Stats and Facts for Commenting to FDA About Migraine

Teri Robert @trobert Health Guide
  • Yesterday, I told you about an incredible opportunity to share information about living with Migraines and other headache disorders with the FDA. If you missed that post, check out FDA Wants to Hear from Us About Migraines.


    Today, I thought I'd share some facts and stats that you can use if you'd like to add some to your comments:

    • Migraine and other headache disorders are the most prevalent neurological disorders, affecting more than 90% of all Americans.
    • Migraine alone affects more than 37 million Americans of all ages.
    • Four percent of Americans experience headache pain more than four hours per day for more than 15 days per month. That's more than 12.5 million Americans.
    • Migraine affects people of all ages from very young children to the elderly.
    • According to a World Health Organization (WHO) analysis, a severe Migraine attack is as debilitating as quadriplegia.
    • Based on a sample of Americans, suicide attempts are three times more likely in individuals with Migraine with aura compared to those with no Migraine, whether or not major depression is also present.
    • More than 1,400 more American women with Migraine with aura die annually from cardiovascular diseases compared to women who do not have Migraine.
    • Migraine disproportionately affects women, impacting three times as many women as men.
    • ALL of the available Migraine abortive medications - the triptans and ergotamines - carry warnings that they should not be used by people with a history of or high risk factors for heart or stroke issues.
    • There are NO medications on the market for Migraine prevention that were originally developed for Migraine. All the medications in use are hand-me-down drugs developed for other conditions.
    • Cluster headache is as prevalent as multiple sclerosis, and cluster headache attacks are among the most severe pain conditions known.
    • There are NO medications on the market that were originally developed for cluster headache; not for acute treatment of attacks OR prevention. Not one.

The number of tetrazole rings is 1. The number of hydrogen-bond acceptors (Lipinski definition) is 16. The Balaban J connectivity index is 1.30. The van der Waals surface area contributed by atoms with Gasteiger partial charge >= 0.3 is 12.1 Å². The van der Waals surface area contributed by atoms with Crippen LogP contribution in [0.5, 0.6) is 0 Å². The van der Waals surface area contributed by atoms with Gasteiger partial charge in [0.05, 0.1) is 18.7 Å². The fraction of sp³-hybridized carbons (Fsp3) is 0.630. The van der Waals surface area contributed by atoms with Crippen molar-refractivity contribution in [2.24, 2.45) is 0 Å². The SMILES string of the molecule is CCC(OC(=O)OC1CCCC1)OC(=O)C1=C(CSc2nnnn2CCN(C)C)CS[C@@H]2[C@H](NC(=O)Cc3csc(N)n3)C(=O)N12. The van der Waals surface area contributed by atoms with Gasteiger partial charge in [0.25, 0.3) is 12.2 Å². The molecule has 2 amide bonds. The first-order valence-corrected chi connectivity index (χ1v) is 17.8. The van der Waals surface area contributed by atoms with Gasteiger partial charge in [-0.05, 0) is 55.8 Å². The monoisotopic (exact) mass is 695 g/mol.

FDA used several criteria to develop the preliminary list of potential disease areas. They request that when proposing additional disease areas for consideration, we describe how we applied the identified criteria in making recommendations for additional disease areas to consider. These criteria include the following:

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    1. Disease areas that are chronic, symptomatic, or affect functioning and activities of daily living;
    2. Disease areas that reflect a range of severity;
    3. Disease areas for which aspects of the disease are not formally captured in clinical trials;
    4. Disease areas that have a severe impact on identifiable subpopulations (such as children or the elderly);
    5. Disease areas that represent a broad range in terms of size of the affected population; or
    6. Disease areas for which there are currently no therapies or very few therapies, or the available therapies do not directly affect how a patient feels, functions, or survives.

    I fully realize how difficult it can be not to get very emotional when preparing comments such as these, but please — address the criteria. Do share your experience, but please try to keep your comments relatively short, and don't get too emotional. We need to come across as determined. Short, concise, and succinct is best.


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    If you want to read more about the upcoming public meeting and why FDA is seeking public comment, you can find more information in FDA Wants to Hear from Us About Migraines.


    If you're ready to comment, please go to this page for the Prescription Drug User Fee Act Patient-Focused Drug Development Meeting and click the blue "Comment Now!" button near the top right corner of the page!


    Let's make a difference!




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    Page copy protected against web site content infringement by Copyscape© Teri Robert, 2012.
    Last updated October 18, 2012.

Published On: October 18, 2012